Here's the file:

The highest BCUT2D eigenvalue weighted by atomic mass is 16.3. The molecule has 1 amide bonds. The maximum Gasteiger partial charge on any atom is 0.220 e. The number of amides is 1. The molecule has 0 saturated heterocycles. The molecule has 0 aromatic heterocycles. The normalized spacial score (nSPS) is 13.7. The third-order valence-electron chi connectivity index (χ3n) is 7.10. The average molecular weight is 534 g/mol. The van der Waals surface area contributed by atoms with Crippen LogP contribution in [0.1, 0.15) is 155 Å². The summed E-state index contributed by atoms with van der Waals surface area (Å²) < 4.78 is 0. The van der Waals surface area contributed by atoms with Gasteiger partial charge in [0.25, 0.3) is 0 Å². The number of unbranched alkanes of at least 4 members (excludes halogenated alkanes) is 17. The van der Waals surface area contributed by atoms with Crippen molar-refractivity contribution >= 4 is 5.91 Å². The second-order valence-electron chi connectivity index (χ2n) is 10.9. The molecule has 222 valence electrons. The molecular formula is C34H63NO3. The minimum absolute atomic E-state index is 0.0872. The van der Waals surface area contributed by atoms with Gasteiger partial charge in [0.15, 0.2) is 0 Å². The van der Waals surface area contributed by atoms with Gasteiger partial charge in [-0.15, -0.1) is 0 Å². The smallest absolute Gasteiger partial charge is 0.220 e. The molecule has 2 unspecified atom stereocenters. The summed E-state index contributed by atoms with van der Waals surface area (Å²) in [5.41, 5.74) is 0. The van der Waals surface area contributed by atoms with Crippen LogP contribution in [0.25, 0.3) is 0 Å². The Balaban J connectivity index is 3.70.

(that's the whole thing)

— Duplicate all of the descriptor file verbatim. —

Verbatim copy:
The highest BCUT2D eigenvalue weighted by atomic mass is 16.3. The molecule has 1 amide bonds. The maximum Gasteiger partial charge on any atom is 0.220 e. The number of amides is 1. The molecule has 0 saturated heterocycles. The molecule has 0 aromatic heterocycles. The normalized spacial score (nSPS) is 13.7. The third-order valence-electron chi connectivity index (χ3n) is 7.10. The average molecular weight is 534 g/mol. The van der Waals surface area contributed by atoms with Crippen LogP contribution in [0.1, 0.15) is 155 Å². The summed E-state index contributed by atoms with van der Waals surface area (Å²) < 4.78 is 0. The van der Waals surface area contributed by atoms with Gasteiger partial charge in [0.25, 0.3) is 0 Å². The number of unbranched alkanes of at least 4 members (excludes halogenated alkanes) is 17. The van der Waals surface area contributed by atoms with Crippen molar-refractivity contribution >= 4 is 5.91 Å². The second-order valence-electron chi connectivity index (χ2n) is 10.9. The molecule has 222 valence electrons. The molecular formula is C34H63NO3. The minimum absolute atomic E-state index is 0.0872. The van der Waals surface area contributed by atoms with Gasteiger partial charge in [0.15, 0.2) is 0 Å². The van der Waals surface area contributed by atoms with Gasteiger partial charge in [-0.15, -0.1) is 0 Å². The smallest absolute Gasteiger partial charge is 0.220 e. The molecule has 2 unspecified atom stereocenters. The summed E-state index contributed by atoms with van der Waals surface area (Å²) in [5.41, 5.74) is 0. The van der Waals surface area contributed by atoms with Crippen LogP contribution in [0.25, 0.3) is 0 Å². The Balaban J connectivity index is 3.70.